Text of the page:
Comprehensive Unity: The No Anglican Covenant Blog

Sunday, November 28, 2010

Anglican Covenant – Perhaps I was Wrong

I have been trying valiantly (IMHO) to understand what the Anglican Covenant is FOR. You wouldn’t think that would be a troublesome task, but it really has been a problem. I thought that the Archbishop Rowan would spend a lot of time giving us the answers to some simple questions during his Presidential Address:
  1. What is the Covenant FOR?
  2. What alternatives have been considered?
  3. What are the downsides?
  4. How will this be managed?
  5. What review processes will occur?
  6. What if it doesn’t achieve the aims?
I listened intently to the Presidential Address, and was disappointed once again to hear loads of things that the Covenant is NOT:
  • the first time we have discussed the Covenant in Synod or in the Church of England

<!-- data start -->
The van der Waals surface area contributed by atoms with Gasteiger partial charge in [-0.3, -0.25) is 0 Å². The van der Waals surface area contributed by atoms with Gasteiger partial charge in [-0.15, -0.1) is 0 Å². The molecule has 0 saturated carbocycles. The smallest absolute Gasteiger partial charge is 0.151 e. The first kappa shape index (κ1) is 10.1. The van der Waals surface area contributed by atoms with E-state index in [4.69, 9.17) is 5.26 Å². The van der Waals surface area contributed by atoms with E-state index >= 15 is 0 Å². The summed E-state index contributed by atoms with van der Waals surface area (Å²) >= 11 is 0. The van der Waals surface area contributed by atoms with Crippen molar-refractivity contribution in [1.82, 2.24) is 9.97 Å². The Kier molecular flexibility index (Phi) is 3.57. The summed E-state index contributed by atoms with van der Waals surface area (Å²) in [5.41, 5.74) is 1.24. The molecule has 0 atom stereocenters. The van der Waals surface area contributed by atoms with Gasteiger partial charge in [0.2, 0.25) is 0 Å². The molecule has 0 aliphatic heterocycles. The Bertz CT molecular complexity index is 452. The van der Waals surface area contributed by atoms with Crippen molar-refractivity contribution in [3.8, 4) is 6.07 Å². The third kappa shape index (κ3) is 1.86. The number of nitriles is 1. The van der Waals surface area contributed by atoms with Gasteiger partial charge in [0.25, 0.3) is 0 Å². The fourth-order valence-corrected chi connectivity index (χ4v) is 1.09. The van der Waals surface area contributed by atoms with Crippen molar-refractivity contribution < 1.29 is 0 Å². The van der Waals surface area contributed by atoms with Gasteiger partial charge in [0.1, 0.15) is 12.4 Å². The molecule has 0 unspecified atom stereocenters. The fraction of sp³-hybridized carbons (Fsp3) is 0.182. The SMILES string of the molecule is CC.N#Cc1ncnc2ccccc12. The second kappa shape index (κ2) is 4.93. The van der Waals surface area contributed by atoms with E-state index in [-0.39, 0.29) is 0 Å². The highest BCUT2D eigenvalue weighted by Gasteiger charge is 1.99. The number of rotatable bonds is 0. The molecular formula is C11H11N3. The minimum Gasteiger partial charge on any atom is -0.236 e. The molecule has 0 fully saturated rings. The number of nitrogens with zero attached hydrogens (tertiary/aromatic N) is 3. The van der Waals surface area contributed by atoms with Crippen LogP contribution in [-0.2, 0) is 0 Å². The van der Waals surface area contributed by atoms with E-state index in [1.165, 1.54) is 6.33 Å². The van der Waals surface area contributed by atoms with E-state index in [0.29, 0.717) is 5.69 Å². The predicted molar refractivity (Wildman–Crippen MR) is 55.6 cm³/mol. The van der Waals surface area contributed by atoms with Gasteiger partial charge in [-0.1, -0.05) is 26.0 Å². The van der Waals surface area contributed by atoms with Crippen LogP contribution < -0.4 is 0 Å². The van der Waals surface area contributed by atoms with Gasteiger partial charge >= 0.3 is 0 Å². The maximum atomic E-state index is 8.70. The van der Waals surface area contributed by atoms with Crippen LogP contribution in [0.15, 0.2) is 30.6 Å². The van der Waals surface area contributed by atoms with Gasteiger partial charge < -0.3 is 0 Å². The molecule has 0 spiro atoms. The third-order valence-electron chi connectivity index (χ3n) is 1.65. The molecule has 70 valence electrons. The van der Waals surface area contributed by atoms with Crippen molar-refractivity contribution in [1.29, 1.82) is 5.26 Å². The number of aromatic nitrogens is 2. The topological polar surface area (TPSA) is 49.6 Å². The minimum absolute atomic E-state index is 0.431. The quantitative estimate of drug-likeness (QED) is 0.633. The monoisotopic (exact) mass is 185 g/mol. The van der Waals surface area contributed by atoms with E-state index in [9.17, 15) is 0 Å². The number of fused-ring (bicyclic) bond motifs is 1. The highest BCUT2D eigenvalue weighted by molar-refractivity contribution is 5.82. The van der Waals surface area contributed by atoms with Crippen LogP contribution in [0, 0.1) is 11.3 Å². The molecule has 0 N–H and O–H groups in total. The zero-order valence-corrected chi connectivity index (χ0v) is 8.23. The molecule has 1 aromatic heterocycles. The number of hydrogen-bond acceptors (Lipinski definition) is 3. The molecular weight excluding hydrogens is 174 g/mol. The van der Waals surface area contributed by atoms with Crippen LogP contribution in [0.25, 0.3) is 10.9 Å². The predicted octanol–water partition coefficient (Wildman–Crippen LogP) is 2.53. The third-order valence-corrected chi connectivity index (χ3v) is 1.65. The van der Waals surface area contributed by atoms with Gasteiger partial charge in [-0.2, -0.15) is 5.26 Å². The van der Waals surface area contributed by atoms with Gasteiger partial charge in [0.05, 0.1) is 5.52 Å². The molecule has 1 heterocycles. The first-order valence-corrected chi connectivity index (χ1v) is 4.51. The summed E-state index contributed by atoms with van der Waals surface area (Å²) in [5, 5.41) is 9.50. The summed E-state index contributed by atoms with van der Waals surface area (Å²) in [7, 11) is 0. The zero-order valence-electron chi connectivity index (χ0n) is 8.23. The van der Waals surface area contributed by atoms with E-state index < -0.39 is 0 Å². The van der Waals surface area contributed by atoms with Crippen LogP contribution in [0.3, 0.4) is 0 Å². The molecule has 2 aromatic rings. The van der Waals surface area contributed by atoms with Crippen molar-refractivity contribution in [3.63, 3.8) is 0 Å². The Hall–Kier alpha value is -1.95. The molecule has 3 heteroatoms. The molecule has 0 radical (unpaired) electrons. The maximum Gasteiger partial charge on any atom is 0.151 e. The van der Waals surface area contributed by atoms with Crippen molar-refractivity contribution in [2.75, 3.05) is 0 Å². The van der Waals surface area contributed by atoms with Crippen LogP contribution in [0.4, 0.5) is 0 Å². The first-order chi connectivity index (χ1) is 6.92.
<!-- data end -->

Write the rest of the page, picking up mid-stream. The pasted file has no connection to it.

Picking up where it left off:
• a tool of exclusion and tyranny
  • possible that we can carry on as usual
  • possible for the Church of England to derail the process
  • tying our hands
When I had the radio debate with Bishop Gregory Cameron, Inclusive Church and Modern Church were accused of scaremongering, so I felt a bit cross that a lot of the focus of the Presidential Address seemed to be about DANGER (and some of that felt nationalistic too):
  • the piece-by-piece dissolution of the Communion
  • new structures in which relation to the Church of England and the See of Canterbury are likely not to figure significantly
  • risk and reality of rupture is already there, make no mistake
  • historic allegiances cannot be taken for granted
But finally we got onto what the Covenant IS:
  • a voluntary promise to consult
  • about loyalty
  • about catholicity
You see, I thought the Covenant was about unity, and that made no sense because we do all agree that the Covenant will produce a two-tier Anglican Communion. But perhaps the Covenant has nothing to do with unity – it is about Orthodoxy – about making sure everyone has common sets of beliefs, about a Narrowing of Anglicanism. For a wonderful reflection on this see Paul Bagshaw’s post.

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